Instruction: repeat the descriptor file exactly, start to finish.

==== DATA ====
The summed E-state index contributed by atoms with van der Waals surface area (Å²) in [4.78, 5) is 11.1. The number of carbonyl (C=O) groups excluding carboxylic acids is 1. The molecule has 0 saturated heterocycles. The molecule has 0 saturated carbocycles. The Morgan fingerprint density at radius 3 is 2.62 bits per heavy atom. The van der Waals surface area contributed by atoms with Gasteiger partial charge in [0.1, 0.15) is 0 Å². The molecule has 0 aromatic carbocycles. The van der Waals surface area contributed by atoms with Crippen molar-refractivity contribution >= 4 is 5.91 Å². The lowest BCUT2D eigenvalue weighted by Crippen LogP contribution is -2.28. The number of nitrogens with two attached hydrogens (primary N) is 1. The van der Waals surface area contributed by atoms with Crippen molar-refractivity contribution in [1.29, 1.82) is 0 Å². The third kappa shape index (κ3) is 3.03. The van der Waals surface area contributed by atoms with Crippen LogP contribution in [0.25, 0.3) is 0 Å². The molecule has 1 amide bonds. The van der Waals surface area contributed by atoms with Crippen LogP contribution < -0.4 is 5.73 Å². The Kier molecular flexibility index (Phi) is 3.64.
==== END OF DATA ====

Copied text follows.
The summed E-state index contributed by atoms with van der Waals surface area (Å²) in [4.78, 5) is 11.1. The number of carbonyl (C=O) groups excluding carboxylic acids is 1. The molecule has 0 saturated heterocycles. The molecule has 0 saturated carbocycles. The Morgan fingerprint density at radius 3 is 2.62 bits per heavy atom. The van der Waals surface area contributed by atoms with Gasteiger partial charge in [0.1, 0.15) is 0 Å². The molecule has 0 aromatic carbocycles. The van der Waals surface area contributed by atoms with Crippen molar-refractivity contribution >= 4 is 5.91 Å². The lowest BCUT2D eigenvalue weighted by Crippen LogP contribution is -2.28. The number of nitrogens with two attached hydrogens (primary N) is 1. The van der Waals surface area contributed by atoms with Crippen molar-refractivity contribution in [1.29, 1.82) is 0 Å². The third kappa shape index (κ3) is 3.03. The van der Waals surface area contributed by atoms with Crippen LogP contribution in [0.25, 0.3) is 0 Å². The molecule has 1 amide bonds. The van der Waals surface area contributed by atoms with Crippen LogP contribution < -0.4 is 5.73 Å². The Kier molecular flexibility index (Phi) is 3.64.